Origins of lymphatic and distant metastases in human colorectal cancer
journal contributionposted on 15.10.2020 by Kamila Naxerova, Johannes G Reiter, Elena Brachtel, Jochen K Lennerz, Marc van de Wetering, Andrew Rowan, Tianxi Cai, Hans Clevers, Charles Swanton, Martin A Nowak, Stephen J Elledge, Rakesh K Jain
Any type of content formally published in an academic journal, usually following a peer-review process.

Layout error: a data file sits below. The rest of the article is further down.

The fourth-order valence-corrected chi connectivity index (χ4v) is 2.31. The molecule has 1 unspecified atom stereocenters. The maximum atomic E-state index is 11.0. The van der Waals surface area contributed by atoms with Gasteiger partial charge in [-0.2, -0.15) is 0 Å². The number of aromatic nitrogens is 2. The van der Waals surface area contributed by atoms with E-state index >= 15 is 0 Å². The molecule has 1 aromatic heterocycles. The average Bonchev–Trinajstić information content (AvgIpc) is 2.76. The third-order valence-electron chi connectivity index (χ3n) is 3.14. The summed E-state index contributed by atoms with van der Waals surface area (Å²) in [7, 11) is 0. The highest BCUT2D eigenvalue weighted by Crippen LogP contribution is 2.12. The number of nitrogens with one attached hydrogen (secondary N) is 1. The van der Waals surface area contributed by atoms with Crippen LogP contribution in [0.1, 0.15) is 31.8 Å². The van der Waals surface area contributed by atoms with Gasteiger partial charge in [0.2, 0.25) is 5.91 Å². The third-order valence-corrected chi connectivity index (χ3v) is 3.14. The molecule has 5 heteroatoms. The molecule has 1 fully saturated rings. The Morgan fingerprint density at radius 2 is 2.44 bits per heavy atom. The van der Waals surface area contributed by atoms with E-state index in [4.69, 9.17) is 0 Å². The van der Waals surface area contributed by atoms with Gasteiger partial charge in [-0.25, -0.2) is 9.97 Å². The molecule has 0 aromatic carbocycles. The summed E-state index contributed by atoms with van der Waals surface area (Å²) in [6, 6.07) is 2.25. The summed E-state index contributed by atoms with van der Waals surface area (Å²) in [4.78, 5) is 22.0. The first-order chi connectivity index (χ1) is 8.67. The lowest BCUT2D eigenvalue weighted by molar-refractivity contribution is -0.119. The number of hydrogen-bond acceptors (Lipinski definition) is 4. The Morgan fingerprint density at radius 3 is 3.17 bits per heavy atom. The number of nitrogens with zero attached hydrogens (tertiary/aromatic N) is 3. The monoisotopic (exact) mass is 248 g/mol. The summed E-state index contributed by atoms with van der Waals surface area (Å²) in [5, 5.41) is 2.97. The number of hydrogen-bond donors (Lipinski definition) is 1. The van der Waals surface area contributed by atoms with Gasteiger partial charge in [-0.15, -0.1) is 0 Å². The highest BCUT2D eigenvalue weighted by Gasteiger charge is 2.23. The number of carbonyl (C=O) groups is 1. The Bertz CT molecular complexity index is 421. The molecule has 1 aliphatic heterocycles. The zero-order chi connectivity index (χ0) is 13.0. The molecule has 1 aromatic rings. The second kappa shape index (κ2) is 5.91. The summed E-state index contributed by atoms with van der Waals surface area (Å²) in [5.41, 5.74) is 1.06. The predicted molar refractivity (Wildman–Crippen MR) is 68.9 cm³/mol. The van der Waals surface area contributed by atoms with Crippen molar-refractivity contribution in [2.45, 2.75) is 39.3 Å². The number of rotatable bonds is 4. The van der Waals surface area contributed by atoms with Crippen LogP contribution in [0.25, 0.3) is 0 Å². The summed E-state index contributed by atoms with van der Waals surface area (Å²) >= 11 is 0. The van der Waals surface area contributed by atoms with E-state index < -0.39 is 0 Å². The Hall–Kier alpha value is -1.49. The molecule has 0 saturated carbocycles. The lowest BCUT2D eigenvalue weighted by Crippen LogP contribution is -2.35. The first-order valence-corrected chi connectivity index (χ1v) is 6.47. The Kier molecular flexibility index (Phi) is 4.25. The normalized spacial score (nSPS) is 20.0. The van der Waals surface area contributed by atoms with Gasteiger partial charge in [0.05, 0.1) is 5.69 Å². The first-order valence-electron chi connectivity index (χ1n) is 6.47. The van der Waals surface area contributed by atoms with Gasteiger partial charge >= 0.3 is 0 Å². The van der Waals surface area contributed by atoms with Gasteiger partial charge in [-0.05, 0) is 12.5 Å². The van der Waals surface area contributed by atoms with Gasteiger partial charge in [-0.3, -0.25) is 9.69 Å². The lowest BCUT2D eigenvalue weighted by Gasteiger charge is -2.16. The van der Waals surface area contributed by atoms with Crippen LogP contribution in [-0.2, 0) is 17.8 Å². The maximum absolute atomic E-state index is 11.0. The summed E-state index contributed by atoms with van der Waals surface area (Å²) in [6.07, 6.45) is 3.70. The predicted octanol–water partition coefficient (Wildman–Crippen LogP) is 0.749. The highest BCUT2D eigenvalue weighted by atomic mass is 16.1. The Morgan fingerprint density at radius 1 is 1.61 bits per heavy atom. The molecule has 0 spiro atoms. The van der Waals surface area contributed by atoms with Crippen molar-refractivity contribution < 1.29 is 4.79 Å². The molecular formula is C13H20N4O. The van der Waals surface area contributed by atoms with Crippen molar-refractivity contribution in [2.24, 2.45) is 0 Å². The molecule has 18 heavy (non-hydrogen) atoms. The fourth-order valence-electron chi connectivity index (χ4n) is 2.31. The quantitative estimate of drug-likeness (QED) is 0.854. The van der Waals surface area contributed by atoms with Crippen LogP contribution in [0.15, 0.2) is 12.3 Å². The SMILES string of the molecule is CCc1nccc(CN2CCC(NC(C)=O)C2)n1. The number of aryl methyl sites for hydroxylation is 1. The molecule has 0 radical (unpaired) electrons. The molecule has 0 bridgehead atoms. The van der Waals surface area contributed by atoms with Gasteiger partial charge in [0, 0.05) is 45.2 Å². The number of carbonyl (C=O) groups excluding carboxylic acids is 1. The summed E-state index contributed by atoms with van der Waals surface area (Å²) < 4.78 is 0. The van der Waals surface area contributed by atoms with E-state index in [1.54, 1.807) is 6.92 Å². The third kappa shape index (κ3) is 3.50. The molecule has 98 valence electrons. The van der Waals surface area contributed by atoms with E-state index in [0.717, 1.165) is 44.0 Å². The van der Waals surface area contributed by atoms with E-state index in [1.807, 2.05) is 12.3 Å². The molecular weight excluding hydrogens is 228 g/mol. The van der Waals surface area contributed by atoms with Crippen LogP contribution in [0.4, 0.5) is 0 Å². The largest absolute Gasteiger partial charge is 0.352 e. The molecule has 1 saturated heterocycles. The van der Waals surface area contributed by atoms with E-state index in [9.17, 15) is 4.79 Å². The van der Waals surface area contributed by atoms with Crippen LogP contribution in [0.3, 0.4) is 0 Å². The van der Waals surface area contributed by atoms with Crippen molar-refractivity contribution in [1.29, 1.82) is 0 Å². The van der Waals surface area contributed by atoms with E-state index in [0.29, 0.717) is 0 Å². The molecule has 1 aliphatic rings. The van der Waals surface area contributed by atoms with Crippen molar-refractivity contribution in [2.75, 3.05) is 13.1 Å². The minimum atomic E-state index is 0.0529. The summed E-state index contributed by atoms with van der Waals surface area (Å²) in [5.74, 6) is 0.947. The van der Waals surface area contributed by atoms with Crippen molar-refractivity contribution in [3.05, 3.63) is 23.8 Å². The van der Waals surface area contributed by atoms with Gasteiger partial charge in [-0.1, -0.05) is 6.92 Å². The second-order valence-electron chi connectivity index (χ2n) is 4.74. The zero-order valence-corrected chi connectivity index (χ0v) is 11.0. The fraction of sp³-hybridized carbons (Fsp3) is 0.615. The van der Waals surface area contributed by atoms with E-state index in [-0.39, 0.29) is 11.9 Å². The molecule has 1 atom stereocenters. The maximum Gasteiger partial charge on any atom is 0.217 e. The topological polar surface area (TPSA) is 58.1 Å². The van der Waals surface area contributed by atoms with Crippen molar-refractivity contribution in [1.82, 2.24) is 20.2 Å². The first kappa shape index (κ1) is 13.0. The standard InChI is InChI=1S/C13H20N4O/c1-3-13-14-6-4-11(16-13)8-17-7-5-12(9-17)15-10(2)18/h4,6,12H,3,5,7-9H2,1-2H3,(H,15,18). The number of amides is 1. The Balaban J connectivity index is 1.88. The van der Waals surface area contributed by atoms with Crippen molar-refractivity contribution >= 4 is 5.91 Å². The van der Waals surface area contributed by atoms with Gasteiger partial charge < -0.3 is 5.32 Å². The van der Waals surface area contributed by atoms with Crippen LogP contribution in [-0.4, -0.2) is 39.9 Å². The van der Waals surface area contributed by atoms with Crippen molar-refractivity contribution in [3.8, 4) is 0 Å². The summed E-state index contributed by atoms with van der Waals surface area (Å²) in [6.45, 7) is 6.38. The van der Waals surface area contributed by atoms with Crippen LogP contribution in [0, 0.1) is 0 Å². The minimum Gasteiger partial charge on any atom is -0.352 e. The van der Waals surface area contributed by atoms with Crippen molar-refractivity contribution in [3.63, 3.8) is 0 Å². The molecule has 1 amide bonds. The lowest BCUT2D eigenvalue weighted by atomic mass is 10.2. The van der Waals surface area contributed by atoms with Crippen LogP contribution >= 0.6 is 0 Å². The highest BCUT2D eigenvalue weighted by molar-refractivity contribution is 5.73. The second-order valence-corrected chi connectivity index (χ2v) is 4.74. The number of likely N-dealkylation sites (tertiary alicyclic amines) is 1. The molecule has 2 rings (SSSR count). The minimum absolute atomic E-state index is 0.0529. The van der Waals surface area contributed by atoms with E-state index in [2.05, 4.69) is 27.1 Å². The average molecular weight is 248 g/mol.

The spread of cancer cells from primary tumors to regional lymph nodes is often associated with reduced survival. One prevailing model to explain this association posits that fatal, distant metastases are seeded by lymph node metastases. This view provides a mechanistic basis for the TNM staging system and is the rationale for surgical resection of tumor-draining lymph nodes. Here we examine the evolutionary relationship between primary tumor, lymph node, and distant metastases in human colorectal cancer. Studying 213 archival biopsy samples from 17 patients, we used somatic variants in hypermutable DNA regions to reconstruct high-confidence phylogenetic trees. We found that in 65% of cases, lymphatic and distant metastases arose from independent subclones in the primary tumor, whereas in 35% of cases they shared common subclonal origin. Therefore, two different lineage relationships between lymphatic and distant metastases exist in colorectal cancer.